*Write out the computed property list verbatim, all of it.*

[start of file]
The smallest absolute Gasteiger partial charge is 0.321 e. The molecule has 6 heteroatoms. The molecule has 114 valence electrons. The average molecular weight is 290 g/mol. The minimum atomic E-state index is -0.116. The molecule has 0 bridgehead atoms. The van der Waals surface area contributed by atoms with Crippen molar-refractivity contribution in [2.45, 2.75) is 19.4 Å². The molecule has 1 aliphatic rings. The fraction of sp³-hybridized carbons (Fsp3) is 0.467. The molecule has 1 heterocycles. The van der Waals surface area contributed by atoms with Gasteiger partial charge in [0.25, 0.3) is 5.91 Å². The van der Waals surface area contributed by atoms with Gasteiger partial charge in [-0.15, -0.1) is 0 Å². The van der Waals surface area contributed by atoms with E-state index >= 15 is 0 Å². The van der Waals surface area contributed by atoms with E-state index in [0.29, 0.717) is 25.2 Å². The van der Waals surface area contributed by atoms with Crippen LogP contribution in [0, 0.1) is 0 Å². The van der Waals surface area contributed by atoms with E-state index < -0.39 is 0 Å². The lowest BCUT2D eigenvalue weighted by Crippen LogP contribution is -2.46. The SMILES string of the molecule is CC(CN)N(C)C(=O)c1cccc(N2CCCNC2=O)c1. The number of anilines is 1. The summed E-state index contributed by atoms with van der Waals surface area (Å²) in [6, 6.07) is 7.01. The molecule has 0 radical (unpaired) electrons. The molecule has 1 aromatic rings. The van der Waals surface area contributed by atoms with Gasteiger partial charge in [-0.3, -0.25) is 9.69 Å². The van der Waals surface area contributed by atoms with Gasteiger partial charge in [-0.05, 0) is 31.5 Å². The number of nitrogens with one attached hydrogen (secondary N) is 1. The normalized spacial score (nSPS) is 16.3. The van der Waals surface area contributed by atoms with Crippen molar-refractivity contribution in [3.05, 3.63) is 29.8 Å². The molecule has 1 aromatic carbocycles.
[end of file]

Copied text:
The smallest absolute Gasteiger partial charge is 0.321 e. The molecule has 6 heteroatoms. The molecule has 114 valence electrons. The average molecular weight is 290 g/mol. The minimum atomic E-state index is -0.116. The molecule has 0 bridgehead atoms. The van der Waals surface area contributed by atoms with Crippen molar-refractivity contribution in [2.45, 2.75) is 19.4 Å². The molecule has 1 aliphatic rings. The fraction of sp³-hybridized carbons (Fsp3) is 0.467. The molecule has 1 heterocycles. The van der Waals surface area contributed by atoms with Gasteiger partial charge in [0.25, 0.3) is 5.91 Å². The van der Waals surface area contributed by atoms with Gasteiger partial charge in [-0.15, -0.1) is 0 Å². The van der Waals surface area contributed by atoms with E-state index >= 15 is 0 Å². The van der Waals surface area contributed by atoms with E-state index in [0.29, 0.717) is 25.2 Å². The van der Waals surface area contributed by atoms with Crippen LogP contribution in [0, 0.1) is 0 Å². The van der Waals surface area contributed by atoms with E-state index < -0.39 is 0 Å². The lowest BCUT2D eigenvalue weighted by Crippen LogP contribution is -2.46. The SMILES string of the molecule is CC(CN)N(C)C(=O)c1cccc(N2CCCNC2=O)c1. The number of anilines is 1. The summed E-state index contributed by atoms with van der Waals surface area (Å²) in [6, 6.07) is 7.01. The molecule has 0 radical (unpaired) electrons. The molecule has 1 aromatic rings. The van der Waals surface area contributed by atoms with Gasteiger partial charge in [-0.3, -0.25) is 9.69 Å². The van der Waals surface area contributed by atoms with Gasteiger partial charge in [-0.05, 0) is 31.5 Å². The number of nitrogens with one attached hydrogen (secondary N) is 1. The normalized spacial score (nSPS) is 16.3. The van der Waals surface area contributed by atoms with Crippen molar-refractivity contribution in [3.05, 3.63) is 29.8 Å². The molecule has 1 aromatic carbocycles.